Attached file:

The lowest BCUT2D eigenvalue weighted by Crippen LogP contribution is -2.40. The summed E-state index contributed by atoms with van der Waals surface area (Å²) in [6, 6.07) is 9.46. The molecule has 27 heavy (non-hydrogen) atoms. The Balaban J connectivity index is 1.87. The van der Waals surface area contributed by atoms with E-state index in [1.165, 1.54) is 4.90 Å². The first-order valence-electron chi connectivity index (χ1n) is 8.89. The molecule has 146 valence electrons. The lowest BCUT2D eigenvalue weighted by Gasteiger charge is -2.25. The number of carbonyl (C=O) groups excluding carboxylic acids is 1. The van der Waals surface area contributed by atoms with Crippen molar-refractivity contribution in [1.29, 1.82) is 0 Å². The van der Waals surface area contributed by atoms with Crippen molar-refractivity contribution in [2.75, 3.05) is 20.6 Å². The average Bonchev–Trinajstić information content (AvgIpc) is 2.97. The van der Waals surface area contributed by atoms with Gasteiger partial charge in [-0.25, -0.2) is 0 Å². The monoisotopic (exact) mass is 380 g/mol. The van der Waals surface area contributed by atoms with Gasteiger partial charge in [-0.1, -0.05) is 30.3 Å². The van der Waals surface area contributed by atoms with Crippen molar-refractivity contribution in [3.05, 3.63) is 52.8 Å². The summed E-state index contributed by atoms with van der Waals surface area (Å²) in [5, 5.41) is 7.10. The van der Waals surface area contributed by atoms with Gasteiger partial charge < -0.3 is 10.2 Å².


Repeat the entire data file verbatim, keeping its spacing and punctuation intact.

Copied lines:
The lowest BCUT2D eigenvalue weighted by Crippen LogP contribution is -2.40. The summed E-state index contributed by atoms with van der Waals surface area (Å²) in [6, 6.07) is 9.46. The molecule has 27 heavy (non-hydrogen) atoms. The Balaban J connectivity index is 1.87. The van der Waals surface area contributed by atoms with E-state index in [1.165, 1.54) is 4.90 Å². The first-order valence-electron chi connectivity index (χ1n) is 8.89. The molecule has 146 valence electrons. The lowest BCUT2D eigenvalue weighted by Gasteiger charge is -2.25. The number of carbonyl (C=O) groups excluding carboxylic acids is 1. The van der Waals surface area contributed by atoms with Crippen molar-refractivity contribution in [1.29, 1.82) is 0 Å². The van der Waals surface area contributed by atoms with Crippen molar-refractivity contribution in [2.75, 3.05) is 20.6 Å². The average Bonchev–Trinajstić information content (AvgIpc) is 2.97. The van der Waals surface area contributed by atoms with Gasteiger partial charge in [-0.25, -0.2) is 0 Å². The monoisotopic (exact) mass is 380 g/mol. The van der Waals surface area contributed by atoms with Gasteiger partial charge in [-0.1, -0.05) is 30.3 Å². The van der Waals surface area contributed by atoms with Crippen molar-refractivity contribution in [3.05, 3.63) is 52.8 Å². The summed E-state index contributed by atoms with van der Waals surface area (Å²) in [5, 5.41) is 7.10. The van der Waals surface area contributed by atoms with Gasteiger partial charge < -0.3 is 10.2 Å².